With our first heat wave on the books in Ontario, I think we can safely say that it’s summer, or at least almost summer. But we do live in Canada, so weather-wise, anything goes. You get our drift, though—the days are getting longer and hotter. We pretty much love everything about summer: sunshine, beaches, swimming, summer clothes, drinking rosé, eating al fresco, you name it.
But unfortunately, we know that the onset of hot weather is not a welcome friend to all.
Heat for pretty much all of us means sweat. Sweating is generally a great thing that’s so good for us, since it’s how we regulate our body temperature. But for some of us, the way we sweat can get totally out of whack, meaning we sweat A LOT, a lot more than we should and a lot more than we’d like to (or need to), and the impending summer heat can exacerbate this condition. So for some of us, summer can mean anxiety and stress.
If this sounds familiar, you probably have what’s called hyperhidrosis, otherwise known as excessive sweating. It’s not a fun condition if you have it, but the great news is that it’s super treatable, and we can help you with that. We want to make sure that you no longer dread the summer, but embrace it.
What is hyperhidrosis?
You might be thinking that you’re someone who sweats a lot when they exercise or when they’re hot. You may even think that you sweat more than others, but this might not necessarily mean that you have hyperhidrosis or excessive sweating.
But having said that, hyperhidrosis is pretty common. In Canada, there are approximately 500,000 cases of excessive sweating reported per year.
Hyperhidrosis originates with the nerves that regulate your sweat glands. The science is not totally clear on why (it could in part be due to genetics) but for some reason these nerves can become overactive and cause you to sweat excessively for no apparent reason. So you won’t necessarily start excessively sweating because you’re exercising or hot, though these factors can definitely be triggers if you have the condition.
Hyperhidrosis episodes can come on suddenly and last for several days, or in more severe cases, for several weeks. Sometimes they’re triggered by the rise in your body temperature, but they can also be triggered by anxiety or a stressful situation.
You’ll typically notice excessively sweating in areas like the hands, the soles of the feet, under the arms, on the face, but it can happen on most areas of the body, and also soak through your clothes.
How is hyperhidrosis diagnosed?
Generally, if you find that you sweat often without a clear reason, you soak through your clothes, and that your sweating episodes come on randomly and at any time, then you most likely have hyperhidrosis.
It’s something that you generally want to see a doctor about and get checked out because in some cases it can point to an underlying health condition.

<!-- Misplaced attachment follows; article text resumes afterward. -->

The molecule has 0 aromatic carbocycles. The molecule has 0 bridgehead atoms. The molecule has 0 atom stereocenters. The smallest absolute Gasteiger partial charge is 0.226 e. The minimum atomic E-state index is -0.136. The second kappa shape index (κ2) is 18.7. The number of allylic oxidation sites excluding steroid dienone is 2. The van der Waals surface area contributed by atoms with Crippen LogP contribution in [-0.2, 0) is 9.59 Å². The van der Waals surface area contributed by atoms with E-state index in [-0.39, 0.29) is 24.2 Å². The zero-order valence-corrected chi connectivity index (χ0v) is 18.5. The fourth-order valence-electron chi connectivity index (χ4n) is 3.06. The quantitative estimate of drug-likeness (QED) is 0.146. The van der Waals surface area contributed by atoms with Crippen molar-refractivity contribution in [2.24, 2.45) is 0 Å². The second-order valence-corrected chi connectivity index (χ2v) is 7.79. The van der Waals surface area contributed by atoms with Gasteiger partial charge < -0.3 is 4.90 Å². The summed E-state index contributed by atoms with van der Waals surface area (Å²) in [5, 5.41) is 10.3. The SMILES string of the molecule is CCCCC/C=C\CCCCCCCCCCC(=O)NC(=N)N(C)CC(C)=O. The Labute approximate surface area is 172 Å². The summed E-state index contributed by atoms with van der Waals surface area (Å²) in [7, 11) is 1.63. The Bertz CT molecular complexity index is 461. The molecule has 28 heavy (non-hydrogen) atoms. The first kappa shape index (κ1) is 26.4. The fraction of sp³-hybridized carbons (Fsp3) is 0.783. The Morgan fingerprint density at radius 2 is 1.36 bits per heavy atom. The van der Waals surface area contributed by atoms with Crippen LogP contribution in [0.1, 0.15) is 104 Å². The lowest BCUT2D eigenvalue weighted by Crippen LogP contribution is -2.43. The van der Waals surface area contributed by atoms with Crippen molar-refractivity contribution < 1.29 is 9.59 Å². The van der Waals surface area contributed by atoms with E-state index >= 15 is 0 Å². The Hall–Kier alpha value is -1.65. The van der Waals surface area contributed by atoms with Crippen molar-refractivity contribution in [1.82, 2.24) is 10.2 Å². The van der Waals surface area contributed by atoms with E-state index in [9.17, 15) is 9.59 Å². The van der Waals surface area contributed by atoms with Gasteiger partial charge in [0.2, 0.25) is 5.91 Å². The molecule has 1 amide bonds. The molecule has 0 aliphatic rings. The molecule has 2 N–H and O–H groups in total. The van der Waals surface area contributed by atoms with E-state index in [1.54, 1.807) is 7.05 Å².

There are two types of hyperhidrosis conditions: primary focal hyperhidrosis and secondary hyperhidrosis. Primary focal hyperhidrosis is where we’re not quite sure what the underlying reason for the excessive sweating is, but it may be hereditary. Secondary hyperhidrosis means that there is an underlying health condition that’s causing the excessive sweating. This can be anything from diabetes and menopause to thyroid problems and low blood sugar.
When you see your doctor, they’ll take a medical history and do a physical exam and possibly some tests in order to determine what’s causing the excessive sweating to begin with. The diagnosis is important as it will determine how your hyperhidrosis condition is treated.
If it turns out to be an underlying health condition, like diabetes, then treating the health condition will likely halt the excessive sweating episodes. If it’s primary focal hyperhidrosis, with no underlying health condition then there are a number of ways that your doctor might approach treating it.
How can I treat excessive sweating?
One of the most common ways to treat hyperhidrosis is via Botulinum toxin injections. At MD Beauty Clinic we typically inject Botox or Myobloc for excessive sweating conditions. Just like when you’re injecting Botox in order to minimize the appearance of fine lines and wrinkles, the Botulinum toxin will work to temporarily block the overactive nerves that cause your sweat glands to overproduce sweat.
The results usually take effect within 4 days to 2 weeks, and can last anywhere from 6-12 months, which is why this way of treating hyperhidrosis is becoming more and more popular. It’s super effective and pretty long lasting.
That said, everyone is different and your doctor may suggest treating your excessive sweating condition in other ways. These can include prescription antiperspirants or creams, antidepressants (if you’re hyperhidrosis is often triggered by anxiety), or nerve-blocking medications.
If you’ve been diagnosed with hyperhidrosis or if you think you have this condition, don’t hesitate to come talk to us about treatment options. There’s no reason why you shouldn’t enjoy the summer heat as much as everyone else!